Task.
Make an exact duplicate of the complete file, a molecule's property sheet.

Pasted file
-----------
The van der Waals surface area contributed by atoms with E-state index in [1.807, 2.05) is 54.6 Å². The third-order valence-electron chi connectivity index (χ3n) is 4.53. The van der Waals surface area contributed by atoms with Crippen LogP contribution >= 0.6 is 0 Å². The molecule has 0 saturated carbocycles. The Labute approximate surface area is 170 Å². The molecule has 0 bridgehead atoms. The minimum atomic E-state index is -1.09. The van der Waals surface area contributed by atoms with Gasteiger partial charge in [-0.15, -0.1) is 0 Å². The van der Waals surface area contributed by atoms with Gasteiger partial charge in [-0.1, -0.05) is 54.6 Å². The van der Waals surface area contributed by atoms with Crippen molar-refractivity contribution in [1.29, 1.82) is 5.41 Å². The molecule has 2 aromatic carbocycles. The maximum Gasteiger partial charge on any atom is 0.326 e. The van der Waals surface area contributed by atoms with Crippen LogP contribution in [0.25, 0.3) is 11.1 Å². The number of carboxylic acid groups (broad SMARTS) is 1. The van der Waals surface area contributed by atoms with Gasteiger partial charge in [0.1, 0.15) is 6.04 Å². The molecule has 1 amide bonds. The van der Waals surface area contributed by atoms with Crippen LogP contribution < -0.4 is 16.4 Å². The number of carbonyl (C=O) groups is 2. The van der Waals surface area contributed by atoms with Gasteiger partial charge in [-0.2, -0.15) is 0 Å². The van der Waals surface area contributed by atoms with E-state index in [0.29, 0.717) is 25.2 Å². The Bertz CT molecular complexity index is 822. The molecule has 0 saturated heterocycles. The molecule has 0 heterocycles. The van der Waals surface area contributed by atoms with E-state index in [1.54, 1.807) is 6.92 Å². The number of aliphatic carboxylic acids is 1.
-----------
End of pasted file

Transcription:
The van der Waals surface area contributed by atoms with E-state index in [1.807, 2.05) is 54.6 Å². The third-order valence-electron chi connectivity index (χ3n) is 4.53. The van der Waals surface area contributed by atoms with Crippen LogP contribution >= 0.6 is 0 Å². The molecule has 0 saturated carbocycles. The Labute approximate surface area is 170 Å². The molecule has 0 bridgehead atoms. The minimum atomic E-state index is -1.09. The van der Waals surface area contributed by atoms with Gasteiger partial charge in [-0.15, -0.1) is 0 Å². The van der Waals surface area contributed by atoms with Gasteiger partial charge in [-0.1, -0.05) is 54.6 Å². The van der Waals surface area contributed by atoms with Crippen molar-refractivity contribution in [1.29, 1.82) is 5.41 Å². The molecule has 2 aromatic carbocycles. The maximum Gasteiger partial charge on any atom is 0.326 e. The van der Waals surface area contributed by atoms with Crippen LogP contribution in [0.25, 0.3) is 11.1 Å². The number of carboxylic acid groups (broad SMARTS) is 1. The van der Waals surface area contributed by atoms with Gasteiger partial charge in [0.1, 0.15) is 6.04 Å². The molecule has 1 amide bonds. The van der Waals surface area contributed by atoms with Crippen LogP contribution < -0.4 is 16.4 Å². The number of carbonyl (C=O) groups is 2. The van der Waals surface area contributed by atoms with Gasteiger partial charge in [-0.2, -0.15) is 0 Å². The van der Waals surface area contributed by atoms with E-state index in [0.29, 0.717) is 25.2 Å². The Bertz CT molecular complexity index is 822. The molecule has 0 saturated heterocycles. The molecule has 0 heterocycles. The van der Waals surface area contributed by atoms with E-state index in [1.54, 1.807) is 6.92 Å². The number of aliphatic carboxylic acids is 1.